Mike Johnson, MSc, Technical Lead of the Energy Supply Team at the National Energy Board of Canada.
Melanie Popp, P.Eng., Director of Engineering at GeoLOGIC Systems, APEGA Councillor, Board Member of Canadian Society for Unconventional Resources, and Founder of 306 Energy Consultants.
Jérôme Marty, PhD, Project Director at the Council of Canadian Academies. Previously, Jérôme was a Research Scientist at the St. Lawrence River Institute, Director of Environment at WSP Canada, Science Advisor at Fisheries and Oceans Canada, and led a report for the Great Lakes Commission on the sensitivity of the Great Lakes to oil exposure using multiple modes of transport.
Liquefied Natural Gas (LNG)
Supplying liquefied natural gas to remote communities: Freeze or go full steam ahead?
When cooled, natural gas can be liquefied (LNG) and shipped by tanker, barge, truck and rail. LNG shipped by these alternative methods could help to fuel remote communities, which currently have limited energy options. The Athabasca Chipewyan First Nations Community, located between Edmonton and Fort McMurray, Alberta, for instance, who currently obtain their energy from coal and diesel and have expressed concerns regarding air quality and health issues.
In this context, it is important to note that fuel technologies that may not be economically viable in urban areas could still be economical in remote areas where there are limited energy options and therefore higher-than-average energy prices.
For example, when world oil prices were more than $100US per barrel, projects to convert natural gas to diesel fuel were under consideration by some companies in western Canada, since the feedstock cost of gas was low while the price of diesel was high enough that the venture might have been profitable despite the high capital and operating costs of gas-to-liquid (GTL) facilities.
This project requires the examination of a tight-gas play that would support a 100 kb/d GTL facility over 40 years. Look at the geologic extent of the play in the field, the typical decline curves and the estimated ultimate recovery (EUR) of the wells drilled there. Even with the decline in oil prices, there is still a significant price differential between oil and gas on an energy-equivalent basis.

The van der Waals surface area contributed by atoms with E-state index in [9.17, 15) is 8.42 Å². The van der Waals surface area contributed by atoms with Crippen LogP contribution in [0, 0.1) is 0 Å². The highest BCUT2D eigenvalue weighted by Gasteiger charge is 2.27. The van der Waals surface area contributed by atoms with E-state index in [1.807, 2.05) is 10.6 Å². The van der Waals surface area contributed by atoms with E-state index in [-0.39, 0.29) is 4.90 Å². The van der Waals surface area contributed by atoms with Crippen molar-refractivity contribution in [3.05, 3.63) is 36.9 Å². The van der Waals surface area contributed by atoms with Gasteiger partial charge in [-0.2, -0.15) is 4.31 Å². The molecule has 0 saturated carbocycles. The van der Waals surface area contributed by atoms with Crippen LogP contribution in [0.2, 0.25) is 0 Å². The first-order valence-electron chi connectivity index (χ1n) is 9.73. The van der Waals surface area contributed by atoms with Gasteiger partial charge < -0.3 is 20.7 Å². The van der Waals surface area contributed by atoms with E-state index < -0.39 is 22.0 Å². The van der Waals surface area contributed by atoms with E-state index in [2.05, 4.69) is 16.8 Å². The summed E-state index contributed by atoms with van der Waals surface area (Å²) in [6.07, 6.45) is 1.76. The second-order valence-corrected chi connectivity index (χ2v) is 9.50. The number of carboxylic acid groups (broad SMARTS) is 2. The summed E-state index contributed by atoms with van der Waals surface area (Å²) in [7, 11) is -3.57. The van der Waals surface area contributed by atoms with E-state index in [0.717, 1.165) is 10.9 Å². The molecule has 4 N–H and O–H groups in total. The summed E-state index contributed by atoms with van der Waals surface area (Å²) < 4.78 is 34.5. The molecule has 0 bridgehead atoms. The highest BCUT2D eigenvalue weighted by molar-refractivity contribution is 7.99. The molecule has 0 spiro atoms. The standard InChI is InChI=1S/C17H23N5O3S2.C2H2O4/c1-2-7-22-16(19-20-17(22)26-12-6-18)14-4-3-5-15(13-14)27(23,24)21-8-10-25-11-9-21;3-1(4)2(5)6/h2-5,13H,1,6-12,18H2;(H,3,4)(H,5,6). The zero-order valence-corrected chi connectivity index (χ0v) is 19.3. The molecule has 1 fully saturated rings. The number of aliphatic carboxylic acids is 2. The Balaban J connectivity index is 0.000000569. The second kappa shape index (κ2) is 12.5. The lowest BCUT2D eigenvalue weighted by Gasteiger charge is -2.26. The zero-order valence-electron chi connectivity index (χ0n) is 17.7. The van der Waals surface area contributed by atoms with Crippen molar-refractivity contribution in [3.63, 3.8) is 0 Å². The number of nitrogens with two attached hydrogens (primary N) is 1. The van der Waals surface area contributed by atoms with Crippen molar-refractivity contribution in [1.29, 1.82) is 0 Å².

Addressing risks of hydraulic fracturing with novel drilling and stimulation technologies
Hydraulic fracturing (HF) is a well-completion method that involves injecting into a subsurface formation a slurry of water mixed with proppant material (usually sand) and other additives such as surfactants. HF fluids are pumped at high pressures that are sufficient to create tensile opening fractures in a subsurface reservoir, thus increasing the permeability.
Although HF technology has been in commercial use for decades, the widespread deployment of massive multi-stage HF for development of low-permeability hydrocarbon resources has proliferated in recent years in the U.S., and Canada.
This technology, in combination with long-reach horizontal drilling, has had a game-changing global economic impact, but has also led to major public backlash as symbolized by negative connotations ascribed by the general public to the term “fracking”. For instance, the east coast Mi’kmaq Community has expressed concern that this technique contravenes their cultural responsibility as custodians of the lands and waters.
The purpose of this Challenge is to conduct a thorough and balanced examination of the environmental, social and economic implications of unconventional extraction methods using information that is unbiased and scientifically sound.
As part of this work, the source of data and the conditions under which it was collected should be critically examined.
Induced seismicity, well azimuth, and completion economics in the Duvernay
In some areas the development of low permeability unconventional resources has resulted in anomalous induced seismicity, in the form of small-to-moderate earthquakes triggered by subsurface fluid injection. Although neither injuries nor property damage have yet occurred in Canada, induced seismicity has raised widespread public concerns, including the Alexander First Nations community northwest of Edmonton, and has prompted regulatory measures and even moratoria.
One measure for managing risks has involved the introduction of “traffic-light systems” that require operators to monitor seismic activity in the vicinity of a well completion program, activate a mitigation protocol in response to small induced events (“amber” condition) and to halt operations in response to a larger event (“red” condition).
A number of risk factors for hydraulic-fracturing induced seismicity have been proposed. For example, most unconventional horizontal wells are drilled NW–SE to maximize transverse fracture propagation along the wellbore. Since the land registry system in western Canada is based on a NS–EW grid pattern, this diagonal drilling method impedes use of the remainder of the plot of land and, therefore, is less efficient in terms of resource development. Given the in situ stress conditions, there is evidence that wells drilled NS are more likely to induce an earthquake sequence.